Archive for January, 2023

Monday Morning Math: More Math and Music

January 30, 2023

Good morning! This week we have a bit more info about music (thanks TwoPi!):   Last week I mentioned a “just fifth”, which is when the frequencies of two notes are in a 3:2 ratio: A is 440 Hz (on a piano at least) and the note E above that is at 660Hz.  These two notes are a perfect fifth, and the ratio 660:440 is a 3:2 ratio.

The frequencies in an octave, on the other hand, are in a 2:1 ratio:  The A above the one with 440 Hz has 880 Hz.  So the work that Jing Fang did, showing that 53 fifths was almost exactly 31 octaves, amounted to showing that \left(\frac32\right)^{53} (which is approximately 2,151,972,563.22) is very close to  2^{31} (which is 2,147,483,648).  If you want to avoid fractions, this means that 3^{53} is almost the same as 2^{84}.  They won’t be exactly the same, but it’s pretty close.

But let’s go a little more in depth!  The savvy reader (that would be you) might realize that we can’t ever have a power of 3 exactly equal to a power of 2, because they are different prime factors.  This means we’ll never have a power of 3/2 equal to a power of 2.  This is a fundamental problem with piano tuning:  if you prioritize fifths then the octaves don’t exactly match up, and if you prioritize the octaves then the fifths don’t exactly match up.  Piano tuning today prioritizes the octaves, and uses the fact that 12 fifths is approximately the same as 7 octaves.  That is, \left(\frac32\right)^{12} (which is approximately 129.7) is very close to 2^7, which is 128.  

Isn’t that cool?  If you want to hear some of it, here’s a 3-minute video of mathematician and musician Eugenia Cheng giving more detail and connecting it to Bach and to Category Theory:

And if you want even more music, here’s some music played on a Mobius strip, just for fun:

  (And there are more videos on the AMS page on Math and Music.)

Monday Morning Math: Happy New Year!

January 23, 2023

Good morning everyone! Happy 2023!    Today’s post is in honor of two new years.

The first is the new calendar year: 2023.  If you want to do something fun (which of course you do) then you can see if you can use exactly the digits 2, 0, 2 and 3  and different math configurations to write the numbers 1-100.  For example: 1=\frac22+0\cdot3.  Or  1=2\cdot0+3-2.  (There are examples all over the internet, so a quick search reveals many solutions should you wish.)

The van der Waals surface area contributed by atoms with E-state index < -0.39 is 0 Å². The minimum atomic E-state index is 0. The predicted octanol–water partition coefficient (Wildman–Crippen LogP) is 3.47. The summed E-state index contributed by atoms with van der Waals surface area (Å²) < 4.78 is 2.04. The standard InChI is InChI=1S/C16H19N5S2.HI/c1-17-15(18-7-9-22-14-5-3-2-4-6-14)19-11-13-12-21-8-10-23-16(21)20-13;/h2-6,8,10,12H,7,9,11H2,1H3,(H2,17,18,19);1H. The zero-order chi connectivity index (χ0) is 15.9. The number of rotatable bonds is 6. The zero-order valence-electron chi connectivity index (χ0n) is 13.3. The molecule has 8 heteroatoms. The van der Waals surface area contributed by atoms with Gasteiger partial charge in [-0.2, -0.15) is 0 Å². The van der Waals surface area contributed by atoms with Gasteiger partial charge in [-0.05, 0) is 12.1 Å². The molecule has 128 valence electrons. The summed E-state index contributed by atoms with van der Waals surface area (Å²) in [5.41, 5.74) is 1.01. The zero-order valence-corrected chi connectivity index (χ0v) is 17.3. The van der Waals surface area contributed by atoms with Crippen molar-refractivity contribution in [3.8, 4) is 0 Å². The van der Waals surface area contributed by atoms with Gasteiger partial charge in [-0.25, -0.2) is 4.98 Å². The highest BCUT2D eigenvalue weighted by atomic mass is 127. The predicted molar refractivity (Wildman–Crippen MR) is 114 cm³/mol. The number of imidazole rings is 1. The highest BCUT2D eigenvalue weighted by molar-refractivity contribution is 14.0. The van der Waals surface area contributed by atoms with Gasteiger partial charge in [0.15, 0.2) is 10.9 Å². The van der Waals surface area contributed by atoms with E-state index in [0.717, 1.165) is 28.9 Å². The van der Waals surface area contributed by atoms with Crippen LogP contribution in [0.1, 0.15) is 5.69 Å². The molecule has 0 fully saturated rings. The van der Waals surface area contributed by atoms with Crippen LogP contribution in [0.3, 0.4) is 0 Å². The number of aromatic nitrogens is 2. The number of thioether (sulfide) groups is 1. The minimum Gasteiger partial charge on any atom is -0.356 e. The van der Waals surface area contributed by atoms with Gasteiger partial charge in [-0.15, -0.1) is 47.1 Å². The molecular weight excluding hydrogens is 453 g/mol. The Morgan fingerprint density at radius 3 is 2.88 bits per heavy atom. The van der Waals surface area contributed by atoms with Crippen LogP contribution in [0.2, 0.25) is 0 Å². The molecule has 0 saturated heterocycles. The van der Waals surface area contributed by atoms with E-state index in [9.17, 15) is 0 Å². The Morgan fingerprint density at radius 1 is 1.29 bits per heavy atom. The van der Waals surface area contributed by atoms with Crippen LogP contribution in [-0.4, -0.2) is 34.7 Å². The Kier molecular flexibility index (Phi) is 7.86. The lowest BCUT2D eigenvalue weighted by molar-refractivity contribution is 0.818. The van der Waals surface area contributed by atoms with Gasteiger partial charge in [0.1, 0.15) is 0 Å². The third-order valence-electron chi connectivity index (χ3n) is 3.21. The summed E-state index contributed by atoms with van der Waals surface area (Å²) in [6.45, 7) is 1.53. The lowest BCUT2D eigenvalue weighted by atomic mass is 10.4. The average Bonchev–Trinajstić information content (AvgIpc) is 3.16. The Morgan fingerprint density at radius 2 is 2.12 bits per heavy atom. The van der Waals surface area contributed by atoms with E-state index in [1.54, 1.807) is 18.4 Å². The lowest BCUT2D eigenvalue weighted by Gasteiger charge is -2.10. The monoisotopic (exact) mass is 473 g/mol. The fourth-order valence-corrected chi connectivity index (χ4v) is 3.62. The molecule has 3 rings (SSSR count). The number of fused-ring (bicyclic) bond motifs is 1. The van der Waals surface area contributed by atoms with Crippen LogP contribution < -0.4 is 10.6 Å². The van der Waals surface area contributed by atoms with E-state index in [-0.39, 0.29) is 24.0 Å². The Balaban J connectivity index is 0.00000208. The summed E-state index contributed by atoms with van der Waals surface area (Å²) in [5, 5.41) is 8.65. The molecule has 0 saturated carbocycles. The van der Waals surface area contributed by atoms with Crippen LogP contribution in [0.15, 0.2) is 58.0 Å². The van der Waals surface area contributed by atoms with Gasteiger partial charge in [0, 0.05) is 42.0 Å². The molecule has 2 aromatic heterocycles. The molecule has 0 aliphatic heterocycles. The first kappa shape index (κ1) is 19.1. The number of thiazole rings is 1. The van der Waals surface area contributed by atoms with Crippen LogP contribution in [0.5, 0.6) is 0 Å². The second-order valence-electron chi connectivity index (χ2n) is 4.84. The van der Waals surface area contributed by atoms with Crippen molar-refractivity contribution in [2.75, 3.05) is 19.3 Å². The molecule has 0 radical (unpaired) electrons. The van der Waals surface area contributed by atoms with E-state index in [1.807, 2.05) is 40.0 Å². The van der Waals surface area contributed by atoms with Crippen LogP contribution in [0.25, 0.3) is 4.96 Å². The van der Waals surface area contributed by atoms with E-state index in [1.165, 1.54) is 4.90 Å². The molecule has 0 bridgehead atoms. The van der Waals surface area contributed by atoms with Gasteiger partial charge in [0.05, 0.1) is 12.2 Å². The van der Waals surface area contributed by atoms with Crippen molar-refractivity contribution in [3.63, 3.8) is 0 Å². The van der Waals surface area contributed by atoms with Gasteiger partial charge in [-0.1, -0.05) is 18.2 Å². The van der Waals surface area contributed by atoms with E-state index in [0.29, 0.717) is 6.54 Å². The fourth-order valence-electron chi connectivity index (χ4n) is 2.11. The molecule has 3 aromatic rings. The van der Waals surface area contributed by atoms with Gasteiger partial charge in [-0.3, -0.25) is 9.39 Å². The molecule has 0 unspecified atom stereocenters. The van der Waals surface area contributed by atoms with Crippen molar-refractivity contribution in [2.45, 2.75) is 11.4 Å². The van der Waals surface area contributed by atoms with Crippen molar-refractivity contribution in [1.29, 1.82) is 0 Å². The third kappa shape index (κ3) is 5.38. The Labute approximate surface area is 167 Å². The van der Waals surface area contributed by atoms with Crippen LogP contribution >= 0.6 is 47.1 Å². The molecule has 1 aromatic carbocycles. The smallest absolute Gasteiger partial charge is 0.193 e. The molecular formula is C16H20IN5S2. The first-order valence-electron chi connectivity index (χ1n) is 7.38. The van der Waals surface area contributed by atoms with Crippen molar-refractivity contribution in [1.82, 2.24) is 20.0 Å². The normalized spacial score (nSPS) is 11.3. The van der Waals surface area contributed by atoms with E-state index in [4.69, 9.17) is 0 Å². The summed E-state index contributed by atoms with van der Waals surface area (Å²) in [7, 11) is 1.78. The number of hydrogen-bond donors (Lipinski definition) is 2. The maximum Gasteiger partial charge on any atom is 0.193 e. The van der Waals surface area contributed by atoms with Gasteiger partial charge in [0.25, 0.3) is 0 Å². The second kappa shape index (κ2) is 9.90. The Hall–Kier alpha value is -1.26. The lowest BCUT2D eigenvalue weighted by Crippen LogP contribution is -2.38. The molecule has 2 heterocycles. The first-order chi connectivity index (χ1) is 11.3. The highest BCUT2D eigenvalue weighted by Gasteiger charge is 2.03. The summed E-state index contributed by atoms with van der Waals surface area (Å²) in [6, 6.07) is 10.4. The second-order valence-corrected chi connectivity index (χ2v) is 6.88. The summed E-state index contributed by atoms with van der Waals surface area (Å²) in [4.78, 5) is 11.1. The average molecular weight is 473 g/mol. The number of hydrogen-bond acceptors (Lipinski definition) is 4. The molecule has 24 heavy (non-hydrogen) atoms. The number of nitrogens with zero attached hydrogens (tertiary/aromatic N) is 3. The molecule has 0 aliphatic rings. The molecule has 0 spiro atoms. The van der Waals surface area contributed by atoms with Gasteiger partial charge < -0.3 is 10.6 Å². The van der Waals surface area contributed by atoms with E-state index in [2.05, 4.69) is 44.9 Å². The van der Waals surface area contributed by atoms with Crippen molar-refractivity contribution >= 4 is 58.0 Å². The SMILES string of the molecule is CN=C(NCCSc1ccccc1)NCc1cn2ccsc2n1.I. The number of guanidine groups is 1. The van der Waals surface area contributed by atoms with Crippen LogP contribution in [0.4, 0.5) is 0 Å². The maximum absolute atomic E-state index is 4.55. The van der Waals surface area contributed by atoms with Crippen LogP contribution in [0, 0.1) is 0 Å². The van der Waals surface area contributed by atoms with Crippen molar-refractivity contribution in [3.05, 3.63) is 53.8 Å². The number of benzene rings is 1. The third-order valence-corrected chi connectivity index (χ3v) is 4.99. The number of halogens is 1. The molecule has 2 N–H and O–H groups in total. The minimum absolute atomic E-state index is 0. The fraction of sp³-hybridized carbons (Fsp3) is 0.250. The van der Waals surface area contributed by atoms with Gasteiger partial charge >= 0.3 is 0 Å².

The other is the Lunar New Year, which began yesterday.  This is also known as the Spring Festival, and is observed around the world, including China, Indonesia, Japan, Malaysia, the Philippines, Singapore, South Korea, Taiwan, Thailand, and Vietnam: we are now in the Year of the Water Rabbit in many countries, and the Year of the Cat in Vietnam.

In honor of the New Year we’ll talk about the mathematician Jing Fang  京房.  He was born in China 2100 years ago (78 BCE, during the Han Dynasty).  He was a mathematician and, appropriately enough for this post, he described astronomy – the solar and lunar eclipses.

But these weren’t his only accomplishments.  He was also very good at making predictions using the Yijing, or I Ching. There are 64 hexagrams, each made up of 6 rows that have one long or two short marks in each row.  While this isn’t mathematics, it does lead to the math question to ponder: namely, can you explain why there are exactly 64 configurations?

Picture from Wikimedia showing a diagram that Gottfried Wilhelm Leibniz owned.

And his math-connection doesn’t end there either – he used mathematics to describe music theory, particularly that 53 fifths (technically “just fifths”, which may or may not be the same as a perfect fifth – but you can here one here) was almost exactly 31 octaves.  It took more than 1600 years for anyone (said anyone being Nicholas Mercator) to caculate the difference between the two more exactly than Jing Fang. 

Math Moons and Music – a good way to start the year.

Sources: Wikipedia and…just that, because the few other sources I found had the same information.